Every small town deserves a grungy alternative scene. Whatever your social status, the demographics of your town, the number of churches, or the number of vacation homes, I guarantee a scene exists. Over the last 17 years, I have witnessed this scene surface and fade away like the cycles in clipped audio waves that emit from the speakers at a good hardcore show. When we are on the upswing of that wave, riding in a roller coaster car full of leather, knives, piercings, metal studs, dyed hair, hip flasks, crotch blades, dudes asleep by the fire before the first band starts, and singers who growl into an already clipping PA system … I’ll be happily bobbing my head from the back row.
It’s nice being the human equivalent of a mullet, business up front, party in back. Most of the time I look like I should be at a high-end art opening, enjoying the James Taylor playing at a comfortable level in the background, sipping wine, and asking the painter why they chose puce instead of maroon. I may run a tight ship when it comes to my business life, and most of my music life, but I strongly believe that everyone deserves an outlet. All music is good and should be appreciated for what it means to its audience. Even though I’m usually playing blues or folk to audiences at local bars, I’ll never give up standing at the back of the room full of heathens while bands loud enough to vibrate the nerdy glasses off my face electrify the audience into a flailing frenzy of limbs and bombs of sweat.
Three years ago, the alternative scene thrived at an old adobe house in a residential area, with tons of vacation homes, lovingly dubbed “The Crust Mansion.” I played some of my favorite shows in that old living room. Amazingly it survived the multiple visits by authorities and complaining neighbors. Shows were always well attended and thoroughly intoxicated. It never felt out of control; no one was ever seriously injured, and I only witnessed a handful of fights — frankly, I’ve seen more fights at local bars than at punk rock shows. Alcohol is probably the issue, not the studded jackets, or abrasive attitudes. I can’t say nothing was harmed. I still have a box of mic cables that reeks of energy and sweat from the Crust Mansion. The smell slams me right back into one of the few vibrant alternative music scenes Taos has had in the last decade. A scene like that has a short lifespan, usually due to the expiration of a landlord’s understanding, excessive authoritative visits, or simply the fact that hosting a scene can fry even the sturdiest of punk rockers.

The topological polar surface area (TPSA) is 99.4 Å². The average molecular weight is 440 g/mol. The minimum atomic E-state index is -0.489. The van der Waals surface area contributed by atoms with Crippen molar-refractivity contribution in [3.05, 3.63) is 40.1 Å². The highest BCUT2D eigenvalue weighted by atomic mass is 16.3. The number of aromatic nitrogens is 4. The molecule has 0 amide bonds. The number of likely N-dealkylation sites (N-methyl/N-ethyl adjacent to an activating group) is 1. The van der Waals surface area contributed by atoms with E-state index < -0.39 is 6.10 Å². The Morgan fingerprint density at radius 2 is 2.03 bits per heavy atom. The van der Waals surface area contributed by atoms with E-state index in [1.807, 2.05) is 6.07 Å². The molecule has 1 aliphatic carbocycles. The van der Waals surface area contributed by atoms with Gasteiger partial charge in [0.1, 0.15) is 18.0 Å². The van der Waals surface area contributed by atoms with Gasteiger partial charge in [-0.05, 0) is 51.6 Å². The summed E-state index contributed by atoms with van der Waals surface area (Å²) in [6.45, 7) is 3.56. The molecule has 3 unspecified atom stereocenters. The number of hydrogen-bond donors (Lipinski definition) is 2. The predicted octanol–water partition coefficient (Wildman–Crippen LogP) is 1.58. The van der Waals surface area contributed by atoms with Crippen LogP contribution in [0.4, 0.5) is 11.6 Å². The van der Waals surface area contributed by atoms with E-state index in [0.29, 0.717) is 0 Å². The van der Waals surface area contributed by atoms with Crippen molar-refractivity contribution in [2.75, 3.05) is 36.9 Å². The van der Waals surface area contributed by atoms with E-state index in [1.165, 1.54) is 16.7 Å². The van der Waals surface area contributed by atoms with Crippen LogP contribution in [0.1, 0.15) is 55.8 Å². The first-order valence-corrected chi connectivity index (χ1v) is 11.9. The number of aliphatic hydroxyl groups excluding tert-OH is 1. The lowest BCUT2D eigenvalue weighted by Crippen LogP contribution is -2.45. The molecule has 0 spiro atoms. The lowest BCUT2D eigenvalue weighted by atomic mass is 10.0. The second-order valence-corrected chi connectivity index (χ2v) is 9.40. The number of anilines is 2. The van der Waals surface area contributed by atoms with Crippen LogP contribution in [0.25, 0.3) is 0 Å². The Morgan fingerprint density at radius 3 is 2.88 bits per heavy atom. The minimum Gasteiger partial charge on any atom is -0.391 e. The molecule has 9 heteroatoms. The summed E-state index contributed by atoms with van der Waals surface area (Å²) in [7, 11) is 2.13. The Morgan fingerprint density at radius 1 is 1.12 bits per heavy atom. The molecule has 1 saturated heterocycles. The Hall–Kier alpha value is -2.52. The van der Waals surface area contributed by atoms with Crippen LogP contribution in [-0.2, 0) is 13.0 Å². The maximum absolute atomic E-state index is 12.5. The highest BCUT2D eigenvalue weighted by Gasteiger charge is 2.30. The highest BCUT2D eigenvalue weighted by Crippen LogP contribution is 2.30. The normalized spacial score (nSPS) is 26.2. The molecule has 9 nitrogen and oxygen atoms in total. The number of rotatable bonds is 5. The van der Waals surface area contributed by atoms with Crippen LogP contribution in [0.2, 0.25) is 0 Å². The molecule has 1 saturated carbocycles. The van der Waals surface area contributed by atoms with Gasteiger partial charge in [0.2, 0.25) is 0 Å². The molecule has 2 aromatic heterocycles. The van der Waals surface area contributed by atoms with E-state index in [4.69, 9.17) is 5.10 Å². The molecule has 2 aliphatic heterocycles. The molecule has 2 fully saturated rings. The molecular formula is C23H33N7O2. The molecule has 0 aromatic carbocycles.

After the Crust Mansion, the alternative scene experienced a great depression. I don’t mean to be overly dramatic with the term ‘great,’ but every time there is a depression in the roller coaster ride of alternative music, it is a great depression. It’s critical for society to let alternative scenes thrive. Luckily, thanks to the POTUS’s incredible leadership, the alternative scene is experiencing new market growth. “Vagrant Heart” is a new alternative space that occupies the building that was the thrift store Pieces Too. I had multiple conversations throughout the evening that included nostalgic remarks about ”where the suitcases used to be” or how “the ski rack overflowing with ’70s-era equipment was right where the drums are set up.” Punk rock only goes so deep, and everyone loves a good thrift store.